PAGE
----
With autumn in full swing, chances are you're spending more time outside, enjoying the changing colors. Hikes through the forest and walks through the park are great ways of enjoying the outdoors before the cold months of winter come. These activities are so much more enjoyable when you can take your beloved canine company with you. But when you do, you have to be wary about ticks and fleas. These parasites can spread disease at worst and make your pet very itchy at best. Keep reading to learn how to keep your pets pest free.
When you walk around outside, fleas are probably the last thing on your mind. However, these small, biting creatures are just waiting for the right animal to walk by. Your dog may be just the meal they're looking for, so it's important to take preventative measures against fleas. If you've recently got your pup, it's best to take it to the vet before going on any adventures. Even with all of its shots up to date, your dog may still be at risk for fleas, so you should also consider buying a preventative collar. Flea collars are excellent at keeping parasites at bay, reported Kansas State University. Just remember to wash off any dust left by the collar when you get home.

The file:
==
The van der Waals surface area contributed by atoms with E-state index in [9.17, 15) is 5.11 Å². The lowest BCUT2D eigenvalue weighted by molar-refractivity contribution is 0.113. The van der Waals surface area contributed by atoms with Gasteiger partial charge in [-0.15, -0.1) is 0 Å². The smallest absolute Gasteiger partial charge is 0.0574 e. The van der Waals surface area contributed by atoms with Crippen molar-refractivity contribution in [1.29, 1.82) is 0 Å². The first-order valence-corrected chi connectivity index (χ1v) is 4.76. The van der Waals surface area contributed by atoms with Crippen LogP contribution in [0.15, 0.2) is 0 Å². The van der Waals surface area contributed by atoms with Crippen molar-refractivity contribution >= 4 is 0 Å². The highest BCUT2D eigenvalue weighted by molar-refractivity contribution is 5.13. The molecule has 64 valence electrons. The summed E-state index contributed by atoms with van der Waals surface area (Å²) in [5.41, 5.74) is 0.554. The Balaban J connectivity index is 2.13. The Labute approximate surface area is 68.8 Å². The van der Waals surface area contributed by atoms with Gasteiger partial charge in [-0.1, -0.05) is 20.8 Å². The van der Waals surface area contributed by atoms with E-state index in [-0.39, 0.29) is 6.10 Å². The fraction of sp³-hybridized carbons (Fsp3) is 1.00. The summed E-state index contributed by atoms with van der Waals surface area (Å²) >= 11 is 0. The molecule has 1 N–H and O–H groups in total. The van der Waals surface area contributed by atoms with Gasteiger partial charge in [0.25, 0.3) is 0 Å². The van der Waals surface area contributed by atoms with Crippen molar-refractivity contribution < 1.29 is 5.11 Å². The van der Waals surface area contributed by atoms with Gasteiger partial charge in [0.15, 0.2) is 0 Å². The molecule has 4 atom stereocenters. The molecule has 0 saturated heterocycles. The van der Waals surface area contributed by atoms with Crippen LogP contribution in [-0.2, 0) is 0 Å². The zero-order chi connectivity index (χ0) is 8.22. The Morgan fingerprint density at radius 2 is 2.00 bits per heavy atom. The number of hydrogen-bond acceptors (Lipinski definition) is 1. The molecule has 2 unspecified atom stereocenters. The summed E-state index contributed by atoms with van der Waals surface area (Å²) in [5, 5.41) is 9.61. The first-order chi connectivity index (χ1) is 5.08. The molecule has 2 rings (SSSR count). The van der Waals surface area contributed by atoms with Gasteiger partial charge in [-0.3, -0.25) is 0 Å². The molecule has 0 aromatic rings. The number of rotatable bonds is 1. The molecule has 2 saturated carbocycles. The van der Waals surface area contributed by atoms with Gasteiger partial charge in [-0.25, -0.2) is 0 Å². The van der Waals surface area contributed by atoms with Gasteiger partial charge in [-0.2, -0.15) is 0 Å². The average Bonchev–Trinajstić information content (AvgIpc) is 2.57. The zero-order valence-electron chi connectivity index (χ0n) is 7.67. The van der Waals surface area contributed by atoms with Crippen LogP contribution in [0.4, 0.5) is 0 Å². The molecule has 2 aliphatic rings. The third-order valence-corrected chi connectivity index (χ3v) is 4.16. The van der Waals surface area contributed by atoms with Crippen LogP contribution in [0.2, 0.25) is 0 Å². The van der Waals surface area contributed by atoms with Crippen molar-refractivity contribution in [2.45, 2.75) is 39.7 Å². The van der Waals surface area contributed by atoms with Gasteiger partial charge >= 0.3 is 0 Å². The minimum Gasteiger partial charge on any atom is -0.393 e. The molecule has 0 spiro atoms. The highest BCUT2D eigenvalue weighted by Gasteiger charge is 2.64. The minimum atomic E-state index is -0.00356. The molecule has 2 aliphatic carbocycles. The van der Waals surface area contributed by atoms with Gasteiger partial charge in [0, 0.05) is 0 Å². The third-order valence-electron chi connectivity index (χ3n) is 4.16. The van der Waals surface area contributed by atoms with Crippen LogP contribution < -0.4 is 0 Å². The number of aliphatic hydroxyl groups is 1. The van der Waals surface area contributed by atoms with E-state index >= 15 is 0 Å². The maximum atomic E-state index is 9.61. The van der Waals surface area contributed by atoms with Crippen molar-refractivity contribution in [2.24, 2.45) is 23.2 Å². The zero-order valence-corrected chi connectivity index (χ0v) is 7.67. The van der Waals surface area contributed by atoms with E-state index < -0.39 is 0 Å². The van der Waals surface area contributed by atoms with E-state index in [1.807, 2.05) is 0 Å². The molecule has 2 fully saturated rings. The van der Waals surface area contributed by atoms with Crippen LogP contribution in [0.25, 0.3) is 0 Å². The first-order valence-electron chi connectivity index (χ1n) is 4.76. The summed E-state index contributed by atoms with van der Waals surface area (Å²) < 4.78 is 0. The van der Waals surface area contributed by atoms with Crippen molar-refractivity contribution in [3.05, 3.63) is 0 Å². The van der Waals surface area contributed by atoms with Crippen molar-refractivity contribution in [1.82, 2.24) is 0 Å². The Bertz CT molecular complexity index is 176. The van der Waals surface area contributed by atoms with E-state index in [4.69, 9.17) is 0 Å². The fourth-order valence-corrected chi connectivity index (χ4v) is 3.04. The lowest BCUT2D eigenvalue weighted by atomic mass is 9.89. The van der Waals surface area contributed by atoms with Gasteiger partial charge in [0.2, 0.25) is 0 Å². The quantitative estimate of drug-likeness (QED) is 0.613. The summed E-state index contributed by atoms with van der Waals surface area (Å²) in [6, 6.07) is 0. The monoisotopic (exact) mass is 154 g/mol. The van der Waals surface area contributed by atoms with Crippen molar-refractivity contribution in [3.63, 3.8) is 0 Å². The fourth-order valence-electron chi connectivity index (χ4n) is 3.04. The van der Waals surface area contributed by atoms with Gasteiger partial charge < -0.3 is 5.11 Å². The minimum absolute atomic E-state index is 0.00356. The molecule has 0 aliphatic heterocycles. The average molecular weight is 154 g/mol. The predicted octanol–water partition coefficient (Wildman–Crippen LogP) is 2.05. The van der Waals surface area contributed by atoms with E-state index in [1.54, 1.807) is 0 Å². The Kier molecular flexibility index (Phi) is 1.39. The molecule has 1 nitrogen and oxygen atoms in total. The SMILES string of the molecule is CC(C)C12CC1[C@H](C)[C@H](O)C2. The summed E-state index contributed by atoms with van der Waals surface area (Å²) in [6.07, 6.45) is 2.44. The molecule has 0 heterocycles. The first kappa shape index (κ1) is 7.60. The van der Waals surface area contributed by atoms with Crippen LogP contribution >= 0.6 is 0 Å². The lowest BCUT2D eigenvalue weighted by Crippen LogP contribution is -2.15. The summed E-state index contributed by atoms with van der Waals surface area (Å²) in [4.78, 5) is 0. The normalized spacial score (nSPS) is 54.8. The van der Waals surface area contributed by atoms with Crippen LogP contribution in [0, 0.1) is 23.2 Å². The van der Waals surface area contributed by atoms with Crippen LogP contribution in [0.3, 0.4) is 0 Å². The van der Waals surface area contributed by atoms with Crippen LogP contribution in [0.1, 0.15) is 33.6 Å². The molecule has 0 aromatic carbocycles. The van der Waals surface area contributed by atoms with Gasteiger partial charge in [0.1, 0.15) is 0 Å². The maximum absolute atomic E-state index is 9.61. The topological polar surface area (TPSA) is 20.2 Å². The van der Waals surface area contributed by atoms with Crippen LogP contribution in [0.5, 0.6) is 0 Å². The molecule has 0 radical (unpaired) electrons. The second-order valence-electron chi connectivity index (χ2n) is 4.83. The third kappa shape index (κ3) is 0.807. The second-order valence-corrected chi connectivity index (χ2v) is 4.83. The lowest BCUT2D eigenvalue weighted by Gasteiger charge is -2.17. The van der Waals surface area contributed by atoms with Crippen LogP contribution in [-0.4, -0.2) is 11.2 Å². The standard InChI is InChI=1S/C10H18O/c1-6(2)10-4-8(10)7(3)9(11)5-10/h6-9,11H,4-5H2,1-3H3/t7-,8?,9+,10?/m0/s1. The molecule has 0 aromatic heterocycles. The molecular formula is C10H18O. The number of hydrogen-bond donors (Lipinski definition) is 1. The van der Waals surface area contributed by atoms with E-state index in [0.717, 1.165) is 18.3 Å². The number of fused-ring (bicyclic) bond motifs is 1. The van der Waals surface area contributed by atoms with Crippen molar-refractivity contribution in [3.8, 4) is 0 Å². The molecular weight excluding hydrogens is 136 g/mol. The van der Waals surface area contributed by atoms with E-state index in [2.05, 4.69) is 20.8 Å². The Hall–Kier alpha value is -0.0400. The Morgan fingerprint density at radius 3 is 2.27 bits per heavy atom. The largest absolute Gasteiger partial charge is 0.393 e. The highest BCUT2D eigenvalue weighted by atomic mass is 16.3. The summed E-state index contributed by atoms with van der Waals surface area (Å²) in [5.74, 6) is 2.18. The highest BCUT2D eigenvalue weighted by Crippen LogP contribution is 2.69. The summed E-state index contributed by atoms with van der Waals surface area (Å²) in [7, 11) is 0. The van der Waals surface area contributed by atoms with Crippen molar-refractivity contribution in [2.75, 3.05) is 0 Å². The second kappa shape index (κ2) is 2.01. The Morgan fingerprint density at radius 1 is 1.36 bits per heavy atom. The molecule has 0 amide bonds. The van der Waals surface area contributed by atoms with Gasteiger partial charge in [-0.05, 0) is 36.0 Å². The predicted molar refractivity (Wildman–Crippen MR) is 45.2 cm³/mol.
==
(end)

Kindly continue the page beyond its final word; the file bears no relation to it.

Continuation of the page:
And your cats aren't immune to fleas, either. If you or dog bring fleas home, they can easily leap to your feline companions as well. Topical treatments are among the best ways of getting fleas off of your cat. Though you may have to subject your kitty to that most dreaded thing of all: the bath. You and your cat can avoid this stressful experience if you avoid the tall grass when you're out and about.
Blood sucking ticks are known to harbor diseases such as Lyme's, Rocky Mountain Fever and other bacterial infections, among others. Ticks are usually easier to spot than fleas, but they can still go unnoticed, even on dogs with shorter hair. And when you do spot them, they can be a pain to remove. If plucked without care, the tick's head may get stuck in the flesh, leading to further infection. Preventing tick bites before they happen is very important. As with fleas, a special collar can keep your dog from getting bitten.
The University of Wisconsin recommended examining your pet for ticks when you return home from a walk. Do this before going back inside, lest one of the pests hop off onto the carpet. If you do need to pluck a tick from your pet, be very gentle in doing so - always attempt to pinch the tick from the head before pulling - then examine it to make sure you've removed the entire parasite. If you dog receives several tick bites, it's a good idea to bring it to the vet for a checkup.